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City History
Marlin, the county seat of Falls County, is at the intersection of State highways 6 and 7, four miles east of the Brazos River near the center of the county. The site was that of Sarahville de Viesca, established in 1834 by Sterling Clack Robertson on the west side of the falls of the Brazos. The town was named to honor John Marlin, a pioneer patriot.

Zenas Bartlett's General Store was the first business, and its brick building was used for a school for a short period. Bartlett's wife later deeded the property to the city as a site for the city hall. Marlin had a freighting business, a tavern, a law office, and later the Green-Bartlett Mercantile Business. The first courthouse was a log cabin; it was used for county business and court, as a school, as a church, as a meeting place for political and community meetings, and as a dance hall. The present courthouse was constructed in 1938-39.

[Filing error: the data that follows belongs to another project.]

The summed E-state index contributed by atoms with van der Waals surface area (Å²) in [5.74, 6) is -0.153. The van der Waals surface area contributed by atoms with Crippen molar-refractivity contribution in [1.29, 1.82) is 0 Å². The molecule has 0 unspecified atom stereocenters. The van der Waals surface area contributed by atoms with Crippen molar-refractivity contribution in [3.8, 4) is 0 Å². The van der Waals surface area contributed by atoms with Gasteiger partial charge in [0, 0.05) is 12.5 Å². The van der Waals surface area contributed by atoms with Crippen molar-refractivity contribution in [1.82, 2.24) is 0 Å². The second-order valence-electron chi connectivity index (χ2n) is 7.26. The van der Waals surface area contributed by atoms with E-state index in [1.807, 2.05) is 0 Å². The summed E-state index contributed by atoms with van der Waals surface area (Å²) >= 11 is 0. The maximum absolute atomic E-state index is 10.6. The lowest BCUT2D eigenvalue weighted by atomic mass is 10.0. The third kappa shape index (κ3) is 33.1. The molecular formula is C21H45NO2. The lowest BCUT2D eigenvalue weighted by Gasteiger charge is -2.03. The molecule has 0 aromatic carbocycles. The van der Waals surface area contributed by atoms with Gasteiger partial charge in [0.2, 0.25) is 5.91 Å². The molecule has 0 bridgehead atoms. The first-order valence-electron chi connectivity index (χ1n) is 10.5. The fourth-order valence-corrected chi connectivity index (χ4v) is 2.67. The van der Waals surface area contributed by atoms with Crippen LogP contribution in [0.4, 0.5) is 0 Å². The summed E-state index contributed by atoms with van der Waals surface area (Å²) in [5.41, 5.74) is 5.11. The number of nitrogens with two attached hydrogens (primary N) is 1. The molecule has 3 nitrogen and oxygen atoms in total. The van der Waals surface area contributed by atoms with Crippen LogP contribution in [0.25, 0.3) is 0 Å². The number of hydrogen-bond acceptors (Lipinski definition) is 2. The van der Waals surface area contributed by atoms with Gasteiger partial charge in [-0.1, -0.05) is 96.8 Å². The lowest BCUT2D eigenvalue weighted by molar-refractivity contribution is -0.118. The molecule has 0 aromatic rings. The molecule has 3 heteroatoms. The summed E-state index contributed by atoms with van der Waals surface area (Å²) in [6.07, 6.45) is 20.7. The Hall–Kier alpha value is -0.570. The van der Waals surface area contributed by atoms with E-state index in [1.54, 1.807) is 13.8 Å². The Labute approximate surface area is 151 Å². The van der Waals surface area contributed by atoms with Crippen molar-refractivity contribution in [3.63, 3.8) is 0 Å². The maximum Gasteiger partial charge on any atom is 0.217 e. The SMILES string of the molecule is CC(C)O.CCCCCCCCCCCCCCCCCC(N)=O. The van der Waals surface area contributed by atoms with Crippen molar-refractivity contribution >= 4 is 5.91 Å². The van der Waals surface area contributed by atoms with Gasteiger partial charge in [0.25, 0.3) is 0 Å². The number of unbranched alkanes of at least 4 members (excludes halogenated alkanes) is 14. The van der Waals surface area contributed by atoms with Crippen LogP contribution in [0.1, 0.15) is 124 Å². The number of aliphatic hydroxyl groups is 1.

Marlin incorporated in 1866. The Houston and Texas Central Railway completed its line in 1871. The population of Marlin tripled from 500 to 1,500 in a decade. In 1851 the post office was established, and John W. Jarvis, the sheriff and a former teacher, was appointed postmaster. Mail was brought in by stage. The Bank of Marlin was chartered in 1892 and closed in 1963.

In 1892 hot mineral water was found during the search for an artesian well. Dr. J. W. Cook promoted Marlin as a health center. Bethesda Bathhouse, Majestic Bathhouse, Imperial Hotel, Torbett Hospital, and the pavilion for the flowing hot water fountain were all founded soon after.

For the next fifty years Marlin geared its economy to the health industry. Dr. S. P. Rice had an infirmary and drugstore. In 1925 Dr. Frank H. Shaw built a crippled children's clinic, providing treatment and therapy for handicapped children, including victims of polio and arthritis. He utilized the hot mineral water in a swimming pool and provided other muscle building therapy. This hospital was closed after World War II.

Telephones reached Marlin by 1900; automobiles, electricity, and Lone Star Gas soon followed. Marlin had the Peacock Bottling Company, stock pens, a brick yard, a turkey-processing plant, a saddlery, a water crystallization plant, and a pottery plant.